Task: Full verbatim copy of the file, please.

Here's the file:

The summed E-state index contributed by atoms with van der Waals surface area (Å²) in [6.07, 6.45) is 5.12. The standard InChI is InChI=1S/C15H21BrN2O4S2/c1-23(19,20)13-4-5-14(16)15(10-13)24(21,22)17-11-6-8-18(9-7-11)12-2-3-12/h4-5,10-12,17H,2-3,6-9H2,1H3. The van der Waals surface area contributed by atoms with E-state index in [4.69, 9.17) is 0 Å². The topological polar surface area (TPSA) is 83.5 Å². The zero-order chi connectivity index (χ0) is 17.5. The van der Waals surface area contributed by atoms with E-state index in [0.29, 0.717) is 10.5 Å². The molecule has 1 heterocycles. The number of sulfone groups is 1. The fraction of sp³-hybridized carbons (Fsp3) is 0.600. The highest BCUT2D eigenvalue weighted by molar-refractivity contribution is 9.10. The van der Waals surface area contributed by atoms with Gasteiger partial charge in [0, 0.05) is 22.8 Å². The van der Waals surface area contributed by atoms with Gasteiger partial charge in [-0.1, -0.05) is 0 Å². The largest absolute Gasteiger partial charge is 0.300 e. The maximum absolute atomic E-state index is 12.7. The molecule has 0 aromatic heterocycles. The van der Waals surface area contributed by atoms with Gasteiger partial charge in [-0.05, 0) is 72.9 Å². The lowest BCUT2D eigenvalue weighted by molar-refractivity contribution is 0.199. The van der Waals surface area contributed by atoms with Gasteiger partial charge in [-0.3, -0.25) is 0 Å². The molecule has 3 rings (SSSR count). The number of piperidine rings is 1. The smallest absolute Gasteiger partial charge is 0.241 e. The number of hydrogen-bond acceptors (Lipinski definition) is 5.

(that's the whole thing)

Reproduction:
The summed E-state index contributed by atoms with van der Waals surface area (Å²) in [6.07, 6.45) is 5.12. The standard InChI is InChI=1S/C15H21BrN2O4S2/c1-23(19,20)13-4-5-14(16)15(10-13)24(21,22)17-11-6-8-18(9-7-11)12-2-3-12/h4-5,10-12,17H,2-3,6-9H2,1H3. The van der Waals surface area contributed by atoms with E-state index in [4.69, 9.17) is 0 Å². The topological polar surface area (TPSA) is 83.5 Å². The zero-order chi connectivity index (χ0) is 17.5. The van der Waals surface area contributed by atoms with E-state index in [0.29, 0.717) is 10.5 Å². The molecule has 1 heterocycles. The number of sulfone groups is 1. The fraction of sp³-hybridized carbons (Fsp3) is 0.600. The highest BCUT2D eigenvalue weighted by molar-refractivity contribution is 9.10. The van der Waals surface area contributed by atoms with Gasteiger partial charge in [0, 0.05) is 22.8 Å². The van der Waals surface area contributed by atoms with Gasteiger partial charge in [-0.1, -0.05) is 0 Å². The largest absolute Gasteiger partial charge is 0.300 e. The maximum absolute atomic E-state index is 12.7. The molecule has 0 aromatic heterocycles. The van der Waals surface area contributed by atoms with Gasteiger partial charge in [-0.05, 0) is 72.9 Å². The lowest BCUT2D eigenvalue weighted by molar-refractivity contribution is 0.199. The van der Waals surface area contributed by atoms with Gasteiger partial charge in [-0.3, -0.25) is 0 Å². The molecule has 3 rings (SSSR count). The number of piperidine rings is 1. The smallest absolute Gasteiger partial charge is 0.241 e. The number of hydrogen-bond acceptors (Lipinski definition) is 5.